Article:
I would challenge all people to research the facts when talking about Muslims and learning about Islam, keeping in mind to use credible sources. Failing to do that leads to dislike, hate crimes, and bullying of a group of people not much different than yourself.

Join SpokaneFAVS for a Coffee Talk forum on “Religious Misconceptions” at 10 a.m., Feb. 6 at Revel 77, 3223 E 57th Ave. Rasic is a panelist.

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Eric Blauer

Great defense of Islam Admir, thanks for engaging the issue. Most of your arguments are well presented in my opinion but man, it’s just so hard getting over the atrocities on American soil and abroad, Saudi Arabia, being one of the big ones for sure. I am not sure how to defuse fear in a country warring with Islamic Jihadists and might possible declare war through congress. Face to face engagement is critical to building understanding but even still it’s made harder with each horrific event. You’ve got your work cut out for you for sure, thanks for sticking with it here and being willing to be in the midst of difficult times.

Admir Rasic

I believe at one point there is a willful ignorance of the facts. More Americans have been killed by non-Muslim extremists in the US than by self-described Muslims. Likewise all of us are far far more likely to be killed by gun violence than by a terrorist attack. I urge you to please stop making a clear distinction of what it means to be American and what it means to be Muslim. An individual is both an American and a Muslim.

I tried explaining that Muslim majority countries do not represent Muslims in general. Saudia Arabia has a population of 28.83 million people, meaning Saudis account for 1.69% of all Muslims. It is grossly unjust to judge Muslims, especially American Muslims by the actions of foreign governments; not to mention the fact that Saudia Arabia is run by a reformist reactionary theology that most Muslims find repulsive. Additionally, how is it appropriate to judge Muslims by the actions of some governments or extremist groups, but not apply that same criteria when talking about other religions and governments? For example, Myanmar’s Rohingya minority is among the most persecuted groups in the world, yet I do not see anyone assigning blame to Buddhism or questioning our security in the face of Buddhist extremists. Likewise, Joseph Kony’s exploits (using child soldiers, rape, etc.) as a Christian extremist are well known, but we aren’t worried about getting over the atrocities that are committed on American soil by Christians or abroad.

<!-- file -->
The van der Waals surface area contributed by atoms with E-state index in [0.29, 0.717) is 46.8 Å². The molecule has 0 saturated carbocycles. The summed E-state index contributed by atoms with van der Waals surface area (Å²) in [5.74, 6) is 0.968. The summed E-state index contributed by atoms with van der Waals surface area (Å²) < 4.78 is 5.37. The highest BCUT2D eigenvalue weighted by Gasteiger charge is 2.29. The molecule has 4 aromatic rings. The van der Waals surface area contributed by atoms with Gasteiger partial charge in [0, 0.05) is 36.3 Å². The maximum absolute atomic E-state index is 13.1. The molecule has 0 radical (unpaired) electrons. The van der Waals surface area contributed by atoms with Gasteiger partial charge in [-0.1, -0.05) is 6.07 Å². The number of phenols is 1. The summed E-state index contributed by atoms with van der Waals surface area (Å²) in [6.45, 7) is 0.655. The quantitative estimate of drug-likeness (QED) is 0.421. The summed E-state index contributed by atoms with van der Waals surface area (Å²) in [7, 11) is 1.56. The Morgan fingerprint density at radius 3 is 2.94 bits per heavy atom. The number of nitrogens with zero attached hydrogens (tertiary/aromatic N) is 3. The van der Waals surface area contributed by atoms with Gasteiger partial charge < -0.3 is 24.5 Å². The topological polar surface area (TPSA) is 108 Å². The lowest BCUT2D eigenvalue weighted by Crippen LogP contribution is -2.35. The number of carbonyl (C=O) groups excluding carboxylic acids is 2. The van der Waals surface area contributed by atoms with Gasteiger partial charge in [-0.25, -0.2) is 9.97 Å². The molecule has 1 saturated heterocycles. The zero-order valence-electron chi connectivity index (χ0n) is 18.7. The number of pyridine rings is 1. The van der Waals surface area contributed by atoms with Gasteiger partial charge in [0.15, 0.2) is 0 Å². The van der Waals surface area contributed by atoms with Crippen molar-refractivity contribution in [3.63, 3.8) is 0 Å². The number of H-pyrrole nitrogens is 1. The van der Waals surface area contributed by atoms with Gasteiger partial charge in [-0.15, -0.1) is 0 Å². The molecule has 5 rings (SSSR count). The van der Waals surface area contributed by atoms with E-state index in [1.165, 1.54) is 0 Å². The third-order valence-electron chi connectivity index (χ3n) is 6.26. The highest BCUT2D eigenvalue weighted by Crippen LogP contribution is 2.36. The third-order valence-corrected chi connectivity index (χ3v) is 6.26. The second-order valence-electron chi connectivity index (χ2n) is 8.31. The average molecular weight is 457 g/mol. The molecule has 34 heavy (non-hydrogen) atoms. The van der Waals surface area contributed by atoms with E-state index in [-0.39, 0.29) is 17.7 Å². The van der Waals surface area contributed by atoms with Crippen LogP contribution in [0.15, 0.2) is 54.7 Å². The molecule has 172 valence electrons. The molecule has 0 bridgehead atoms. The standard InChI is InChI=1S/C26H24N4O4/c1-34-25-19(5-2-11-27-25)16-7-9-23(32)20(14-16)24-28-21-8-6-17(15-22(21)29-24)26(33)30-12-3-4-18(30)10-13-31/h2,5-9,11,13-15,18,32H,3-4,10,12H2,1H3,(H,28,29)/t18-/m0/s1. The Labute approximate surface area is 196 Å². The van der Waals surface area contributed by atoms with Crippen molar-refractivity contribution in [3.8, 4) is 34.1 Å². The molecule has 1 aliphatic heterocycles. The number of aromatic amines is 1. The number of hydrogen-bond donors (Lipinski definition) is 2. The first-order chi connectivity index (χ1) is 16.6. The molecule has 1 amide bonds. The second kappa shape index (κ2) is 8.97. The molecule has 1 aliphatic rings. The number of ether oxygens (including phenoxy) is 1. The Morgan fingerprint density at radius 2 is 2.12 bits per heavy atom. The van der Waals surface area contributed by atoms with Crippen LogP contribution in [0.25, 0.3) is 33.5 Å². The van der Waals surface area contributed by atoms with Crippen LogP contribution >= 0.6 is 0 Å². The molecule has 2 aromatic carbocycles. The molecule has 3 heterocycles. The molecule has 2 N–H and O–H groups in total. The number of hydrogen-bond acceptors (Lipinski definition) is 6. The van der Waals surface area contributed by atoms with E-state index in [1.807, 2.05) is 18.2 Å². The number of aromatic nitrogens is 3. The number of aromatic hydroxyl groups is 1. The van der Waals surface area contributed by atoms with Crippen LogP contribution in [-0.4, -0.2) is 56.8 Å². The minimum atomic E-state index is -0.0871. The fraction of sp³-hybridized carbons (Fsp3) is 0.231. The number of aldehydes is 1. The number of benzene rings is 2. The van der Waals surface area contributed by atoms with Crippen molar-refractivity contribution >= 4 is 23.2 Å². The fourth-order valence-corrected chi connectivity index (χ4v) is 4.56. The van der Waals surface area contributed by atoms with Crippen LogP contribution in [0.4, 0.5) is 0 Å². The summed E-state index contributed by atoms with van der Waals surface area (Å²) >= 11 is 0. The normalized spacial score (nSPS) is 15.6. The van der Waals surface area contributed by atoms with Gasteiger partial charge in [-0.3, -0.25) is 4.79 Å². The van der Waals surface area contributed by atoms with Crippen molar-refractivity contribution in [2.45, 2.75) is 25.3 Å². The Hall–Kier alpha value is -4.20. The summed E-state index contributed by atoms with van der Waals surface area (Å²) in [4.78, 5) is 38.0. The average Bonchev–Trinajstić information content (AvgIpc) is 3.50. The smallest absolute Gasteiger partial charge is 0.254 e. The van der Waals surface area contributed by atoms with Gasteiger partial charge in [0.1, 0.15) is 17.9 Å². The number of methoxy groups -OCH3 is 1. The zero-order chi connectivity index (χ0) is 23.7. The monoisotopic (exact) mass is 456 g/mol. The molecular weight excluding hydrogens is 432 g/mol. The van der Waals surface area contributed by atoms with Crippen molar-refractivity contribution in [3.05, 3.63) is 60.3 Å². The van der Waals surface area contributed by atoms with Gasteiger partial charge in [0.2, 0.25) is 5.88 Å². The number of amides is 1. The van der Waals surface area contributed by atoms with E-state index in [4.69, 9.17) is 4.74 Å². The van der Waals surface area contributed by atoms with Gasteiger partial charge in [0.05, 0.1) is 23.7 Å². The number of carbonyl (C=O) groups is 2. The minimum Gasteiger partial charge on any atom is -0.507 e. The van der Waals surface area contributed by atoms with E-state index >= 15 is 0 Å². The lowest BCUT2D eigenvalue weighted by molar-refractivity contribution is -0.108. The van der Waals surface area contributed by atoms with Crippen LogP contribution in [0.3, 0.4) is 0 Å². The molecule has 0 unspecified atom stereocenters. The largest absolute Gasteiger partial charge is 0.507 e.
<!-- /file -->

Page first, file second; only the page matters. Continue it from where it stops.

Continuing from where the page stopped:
I know that the common reply to all of this is, “Buddhists and Christians aren’t attacking American soliders, but Muslims are.” The fact is that our security interests are in the Middle East and this region receives more attention and coverege than other regions in the world. It is easy to rally people against a common enemy (the United States), especially if that enemy is seen as acting as an empirical force in the region. Regardless, the violence in the Middle East is analyzed at a much higher rate, due to our interests, than violence in the rest of the world. The fact that Middle Eastern extremist groups are constantly being discussed in the media exagarates their actual competencies and influences. Basically, we see “highlight reels” of dispicable behavior and conclude that this is what Muslims are all about.That is a huge disservice to Muslims globally, and it manifests itself as backlash against local American Muslims.

I can’t hyperlink my sources so here they are:




Eric Blauer

I didn’t say anything about being Muslim, I just said the attacks on American soil make the whole issue very loaded. Seems pretty obvious by your jab reactions. But like I said, good on you for stepping into it, good luck.


How is a three paragraph response a “jab reaction”?

Is it possible you didn’t make yourself clear in your first comment, and maybe something like clarifying yourself before shooting back at him would be appropriate?